When we committed to UP four years ago, we had it all planned out. We were ready to walk through the academic quad with the cherry blossoms in full bloom around us. We were ready to wait in the astonishingly long line at Mack's market, and even sit through the occasional brutally boring lecture. But this, this we were not ready for.
The class of 2021 was not ready to face an online graduation. The class of 2021 was not ready to be graduating into an uncharted job market that was mostly remote.
In light of this, UP professors from a variety of departments have come together to give the class of 2021 heartfelt advice to help guide them in the coming months, and even years.
Fr. Pat Hannon, English
“Love and love and love until you don’t think you can love anymore. And then love some more. Be generous to everyone you encounter, especially the ones who don’t deserve such graciousness. And create your own life syllabus: read what brings you pleasure, pursue the projects you are most passionate about, and write — with ink of your lives — the story you were meant to tell. It will, I promise, be riveting.”
Shaz Vijlee, Engineering
“Take some time. You don’t have to figure it all out right away. You might feel a sense of urgency to find the perfect job or the right company, but right now is about exploring. Try something. Try a lot of things. Don’t be flippant, but don’t be too serious either. You’ll have a long career to figure it out, so just be open-minded and be willing to explore. Right now isn’t about doing what you love; it is about trying to find what you like to do.”
“Remember that you are about to start a job where you know very little about what you are supposed to do. There won’t be classes, office hours, tutoring, etc. That is okay. You have spent 4-ish years learning how to learn all the things you’ll need to learn. Trust that you can figure things out with support, desire, and resourcefulness.”
Holy Simpson, Nursing
“If you haven’t already - work to develop relationships with faculty and staff who might serve as a trusted mentor for you as you seek job opportunities and ways to further your skills and network post-graduation. I’ve provided many recommendations and references for students, sometimes even a year or two after graduation! In these, it helps so much to have built a relationship where I know the student's goals, interests, and strengths! Reaching out to strengthen these relationships as a senior can be of benefit for years to come.”
Tara Presthold, Biology
“I’m a scientist… so I know that whether you are wading through tide pools or swimming upstream, you need to be prepared. So what is the gear our seniors need post graduation?
Sure, we gave you a curriculum. But I hope we’ve given you the sense that you belong to something bigger. That each and every one of you has a place in the system that is this wild world. And each one of you has a responsibility for how your choice affects the system that has given you so much. You all came to UP with a limited vantage point, and you are leaving with a duty to discern and critique propaganda and hyperbole. Hopefully you learned how to be a good leader - and that to be a good leader means to be of good service. You have to consider the talents and ideas of all those before, during, and after you.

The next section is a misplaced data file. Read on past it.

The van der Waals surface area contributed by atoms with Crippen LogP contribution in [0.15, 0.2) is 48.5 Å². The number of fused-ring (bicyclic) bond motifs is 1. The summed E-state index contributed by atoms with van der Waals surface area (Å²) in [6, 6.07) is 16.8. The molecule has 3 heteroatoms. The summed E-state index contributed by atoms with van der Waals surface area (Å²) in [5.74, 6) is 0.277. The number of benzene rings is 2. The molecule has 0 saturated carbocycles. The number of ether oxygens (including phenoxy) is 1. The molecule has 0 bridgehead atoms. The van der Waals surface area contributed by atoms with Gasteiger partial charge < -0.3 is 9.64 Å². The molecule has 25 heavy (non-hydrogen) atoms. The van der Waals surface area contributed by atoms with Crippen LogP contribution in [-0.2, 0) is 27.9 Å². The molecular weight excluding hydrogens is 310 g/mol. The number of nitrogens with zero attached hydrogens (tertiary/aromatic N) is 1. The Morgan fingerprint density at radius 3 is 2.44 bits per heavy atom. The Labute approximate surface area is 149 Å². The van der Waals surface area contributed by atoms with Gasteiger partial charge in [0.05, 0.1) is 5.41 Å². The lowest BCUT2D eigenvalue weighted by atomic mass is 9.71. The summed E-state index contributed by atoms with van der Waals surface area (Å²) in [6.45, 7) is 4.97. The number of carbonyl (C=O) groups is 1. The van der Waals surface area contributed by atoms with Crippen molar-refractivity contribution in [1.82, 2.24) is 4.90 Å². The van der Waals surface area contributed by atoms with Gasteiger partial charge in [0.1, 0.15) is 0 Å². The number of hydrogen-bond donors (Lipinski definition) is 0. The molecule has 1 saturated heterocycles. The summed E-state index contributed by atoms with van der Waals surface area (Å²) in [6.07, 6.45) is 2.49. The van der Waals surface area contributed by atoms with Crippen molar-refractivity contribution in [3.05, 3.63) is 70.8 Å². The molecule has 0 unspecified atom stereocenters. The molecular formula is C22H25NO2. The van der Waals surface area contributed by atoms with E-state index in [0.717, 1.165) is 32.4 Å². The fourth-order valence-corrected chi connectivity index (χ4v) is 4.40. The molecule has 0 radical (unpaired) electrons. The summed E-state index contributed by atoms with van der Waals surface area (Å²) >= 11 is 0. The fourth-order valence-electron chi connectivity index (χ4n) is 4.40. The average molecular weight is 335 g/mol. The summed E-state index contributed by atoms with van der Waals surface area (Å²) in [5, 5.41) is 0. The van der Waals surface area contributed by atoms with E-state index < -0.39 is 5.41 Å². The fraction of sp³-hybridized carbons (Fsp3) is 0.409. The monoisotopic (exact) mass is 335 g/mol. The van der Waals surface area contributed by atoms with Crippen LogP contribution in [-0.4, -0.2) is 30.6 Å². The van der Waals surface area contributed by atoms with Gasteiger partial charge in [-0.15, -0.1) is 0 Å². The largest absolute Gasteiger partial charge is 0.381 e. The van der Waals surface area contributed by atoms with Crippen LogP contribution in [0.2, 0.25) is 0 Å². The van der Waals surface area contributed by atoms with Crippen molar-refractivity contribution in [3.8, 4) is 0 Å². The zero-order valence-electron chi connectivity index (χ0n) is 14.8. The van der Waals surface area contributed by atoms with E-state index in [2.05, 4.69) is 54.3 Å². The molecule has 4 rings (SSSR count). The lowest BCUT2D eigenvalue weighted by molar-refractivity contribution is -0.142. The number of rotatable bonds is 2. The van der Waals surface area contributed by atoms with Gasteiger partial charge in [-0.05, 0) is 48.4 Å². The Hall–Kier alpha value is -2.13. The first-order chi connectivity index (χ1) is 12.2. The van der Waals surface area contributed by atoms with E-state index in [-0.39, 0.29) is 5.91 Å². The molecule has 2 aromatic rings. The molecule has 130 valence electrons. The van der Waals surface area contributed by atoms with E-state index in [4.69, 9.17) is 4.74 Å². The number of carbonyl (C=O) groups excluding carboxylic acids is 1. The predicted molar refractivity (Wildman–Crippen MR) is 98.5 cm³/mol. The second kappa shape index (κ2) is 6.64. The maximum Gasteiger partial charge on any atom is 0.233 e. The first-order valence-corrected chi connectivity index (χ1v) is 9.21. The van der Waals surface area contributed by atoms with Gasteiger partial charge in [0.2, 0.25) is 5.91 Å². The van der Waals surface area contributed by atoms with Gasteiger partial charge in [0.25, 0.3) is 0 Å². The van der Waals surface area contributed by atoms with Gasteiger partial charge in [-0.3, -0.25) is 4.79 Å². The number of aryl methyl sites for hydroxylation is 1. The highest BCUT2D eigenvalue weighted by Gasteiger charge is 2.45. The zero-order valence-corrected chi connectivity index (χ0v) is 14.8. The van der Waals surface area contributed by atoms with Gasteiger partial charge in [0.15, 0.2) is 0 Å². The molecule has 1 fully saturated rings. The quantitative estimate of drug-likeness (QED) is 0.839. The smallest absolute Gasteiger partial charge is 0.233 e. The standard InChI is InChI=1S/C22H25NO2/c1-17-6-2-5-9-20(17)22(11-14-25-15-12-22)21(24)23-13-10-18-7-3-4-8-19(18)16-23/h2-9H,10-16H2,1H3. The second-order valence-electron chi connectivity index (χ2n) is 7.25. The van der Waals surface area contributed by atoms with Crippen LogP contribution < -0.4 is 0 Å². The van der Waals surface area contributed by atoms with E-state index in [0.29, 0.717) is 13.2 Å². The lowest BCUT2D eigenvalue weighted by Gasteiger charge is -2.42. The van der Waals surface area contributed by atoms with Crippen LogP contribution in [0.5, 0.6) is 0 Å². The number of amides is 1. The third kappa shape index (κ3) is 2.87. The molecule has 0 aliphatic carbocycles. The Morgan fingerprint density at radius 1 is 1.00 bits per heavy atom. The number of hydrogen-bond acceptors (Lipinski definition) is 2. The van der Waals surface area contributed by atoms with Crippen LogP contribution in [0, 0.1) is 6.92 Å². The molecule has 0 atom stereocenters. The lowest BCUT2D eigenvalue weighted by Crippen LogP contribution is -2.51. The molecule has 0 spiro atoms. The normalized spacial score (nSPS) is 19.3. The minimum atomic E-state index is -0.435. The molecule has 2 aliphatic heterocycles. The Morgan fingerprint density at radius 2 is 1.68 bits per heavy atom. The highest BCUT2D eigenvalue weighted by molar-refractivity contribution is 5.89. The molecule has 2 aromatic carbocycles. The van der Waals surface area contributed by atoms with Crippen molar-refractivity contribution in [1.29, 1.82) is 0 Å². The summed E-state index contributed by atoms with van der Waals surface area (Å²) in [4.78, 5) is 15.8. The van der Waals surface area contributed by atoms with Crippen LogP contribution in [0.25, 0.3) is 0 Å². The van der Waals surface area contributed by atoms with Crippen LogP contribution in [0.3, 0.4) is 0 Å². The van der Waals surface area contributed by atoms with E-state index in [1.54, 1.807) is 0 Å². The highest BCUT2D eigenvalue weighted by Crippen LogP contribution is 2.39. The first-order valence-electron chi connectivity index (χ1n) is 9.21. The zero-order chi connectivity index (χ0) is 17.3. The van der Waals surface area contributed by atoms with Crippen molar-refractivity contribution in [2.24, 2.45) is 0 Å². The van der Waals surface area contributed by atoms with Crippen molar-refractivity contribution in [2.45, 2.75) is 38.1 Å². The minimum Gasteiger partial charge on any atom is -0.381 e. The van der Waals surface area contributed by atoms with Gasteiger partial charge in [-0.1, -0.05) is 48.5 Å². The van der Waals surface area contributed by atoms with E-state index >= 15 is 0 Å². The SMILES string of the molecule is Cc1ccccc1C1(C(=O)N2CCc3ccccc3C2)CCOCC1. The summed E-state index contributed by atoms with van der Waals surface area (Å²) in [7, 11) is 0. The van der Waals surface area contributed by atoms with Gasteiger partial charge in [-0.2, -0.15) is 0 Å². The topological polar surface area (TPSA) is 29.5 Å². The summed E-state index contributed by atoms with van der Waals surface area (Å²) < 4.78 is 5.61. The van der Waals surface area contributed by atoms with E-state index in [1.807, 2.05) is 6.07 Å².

And I want to acknowledge the sadness. The future is more uncertain than any other class before you. From covid to climate change to the social injustices that are being done around the world… it is a difficult time. It is also a time of opportunity. An opportunity to think about things differently. An invitation even, to do more and to do better than any other class before you. And I can’t wait to see and hear what you do.”
Jennifer Bird, Theology
“I hope that what [seniors] can bring from UP is an appreciation of what it means to have a conversation. What you get from the humanities, I think is that there is an appreciation for the fact that there are many perspectives on any one issue. And so respecting and learning from pursuing other people’s perspectives and experiences.”
Gary Malecha, Political Science
“I think when I graduated college I thought everything was going to be this really nice neat plan I was going to unfold in a certain way, but it didn't, there were things that happened. I had to adapt to new environments, changes, and in many respects, I think it made life much more exciting and rewarding. As a result of that, I mean. So often we have this vision in terms of what life is going to be like and it doesn't turn out that way, but rather than being disappointed I think we can seize the moment and seize the opportunity to take advantage of that, I think that's really something quite good and really quite rewarding as well.”
Fiona O’Brien is a reporter for The Beacon. She can be reached at firstname.lastname@example.org.
Havi Stewart contributed to this story. She can be reached at email@example.com.